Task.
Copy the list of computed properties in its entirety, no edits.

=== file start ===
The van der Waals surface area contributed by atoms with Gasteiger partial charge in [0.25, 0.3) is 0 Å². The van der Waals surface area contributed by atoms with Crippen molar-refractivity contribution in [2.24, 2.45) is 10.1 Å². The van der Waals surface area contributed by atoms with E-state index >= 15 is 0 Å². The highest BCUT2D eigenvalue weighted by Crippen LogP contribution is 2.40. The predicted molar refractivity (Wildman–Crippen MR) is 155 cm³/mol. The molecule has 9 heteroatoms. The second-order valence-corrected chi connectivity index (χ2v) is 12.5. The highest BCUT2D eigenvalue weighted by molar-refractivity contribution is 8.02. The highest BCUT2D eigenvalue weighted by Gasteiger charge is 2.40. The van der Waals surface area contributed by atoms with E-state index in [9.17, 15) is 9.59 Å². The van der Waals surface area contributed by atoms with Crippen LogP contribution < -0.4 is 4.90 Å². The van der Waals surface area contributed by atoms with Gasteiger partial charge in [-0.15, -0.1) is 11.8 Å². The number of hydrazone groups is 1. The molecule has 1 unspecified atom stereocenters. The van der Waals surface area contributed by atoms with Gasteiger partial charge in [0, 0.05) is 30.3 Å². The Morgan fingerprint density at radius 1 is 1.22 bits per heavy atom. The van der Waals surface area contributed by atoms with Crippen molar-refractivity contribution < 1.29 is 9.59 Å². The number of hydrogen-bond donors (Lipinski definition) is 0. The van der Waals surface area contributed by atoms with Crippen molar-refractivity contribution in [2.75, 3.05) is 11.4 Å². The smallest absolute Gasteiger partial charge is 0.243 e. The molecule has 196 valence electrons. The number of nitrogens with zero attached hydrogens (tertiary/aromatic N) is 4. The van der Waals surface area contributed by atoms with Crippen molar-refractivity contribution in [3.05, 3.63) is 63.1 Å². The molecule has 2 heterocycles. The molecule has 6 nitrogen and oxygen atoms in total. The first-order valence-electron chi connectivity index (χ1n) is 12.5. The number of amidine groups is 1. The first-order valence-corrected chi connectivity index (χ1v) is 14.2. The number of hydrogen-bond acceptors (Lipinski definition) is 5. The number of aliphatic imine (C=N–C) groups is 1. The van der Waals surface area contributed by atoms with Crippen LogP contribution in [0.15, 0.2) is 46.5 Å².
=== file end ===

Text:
The van der Waals surface area contributed by atoms with Gasteiger partial charge in [0.25, 0.3) is 0 Å². The van der Waals surface area contributed by atoms with Crippen molar-refractivity contribution in [2.24, 2.45) is 10.1 Å². The van der Waals surface area contributed by atoms with E-state index >= 15 is 0 Å². The highest BCUT2D eigenvalue weighted by Crippen LogP contribution is 2.40. The predicted molar refractivity (Wildman–Crippen MR) is 155 cm³/mol. The molecule has 9 heteroatoms. The second-order valence-corrected chi connectivity index (χ2v) is 12.5. The highest BCUT2D eigenvalue weighted by molar-refractivity contribution is 8.02. The highest BCUT2D eigenvalue weighted by Gasteiger charge is 2.40. The van der Waals surface area contributed by atoms with E-state index in [9.17, 15) is 9.59 Å². The van der Waals surface area contributed by atoms with Crippen LogP contribution < -0.4 is 4.90 Å². The van der Waals surface area contributed by atoms with Gasteiger partial charge in [-0.15, -0.1) is 11.8 Å². The number of hydrazone groups is 1. The molecule has 1 unspecified atom stereocenters. The van der Waals surface area contributed by atoms with Gasteiger partial charge in [0, 0.05) is 30.3 Å². The Morgan fingerprint density at radius 1 is 1.22 bits per heavy atom. The van der Waals surface area contributed by atoms with Crippen molar-refractivity contribution < 1.29 is 9.59 Å². The number of hydrogen-bond donors (Lipinski definition) is 0. The van der Waals surface area contributed by atoms with Crippen molar-refractivity contribution in [2.75, 3.05) is 11.4 Å². The smallest absolute Gasteiger partial charge is 0.243 e. The molecule has 196 valence electrons. The number of nitrogens with zero attached hydrogens (tertiary/aromatic N) is 4. The van der Waals surface area contributed by atoms with Crippen molar-refractivity contribution in [3.05, 3.63) is 63.1 Å². The molecule has 2 heterocycles. The molecule has 6 nitrogen and oxygen atoms in total. The first-order valence-electron chi connectivity index (χ1n) is 12.5. The number of amidine groups is 1. The first-order valence-corrected chi connectivity index (χ1v) is 14.2. The number of hydrogen-bond acceptors (Lipinski definition) is 5. The number of aliphatic imine (C=N–C) groups is 1. The van der Waals surface area contributed by atoms with Crippen LogP contribution in [0.15, 0.2) is 46.5 Å².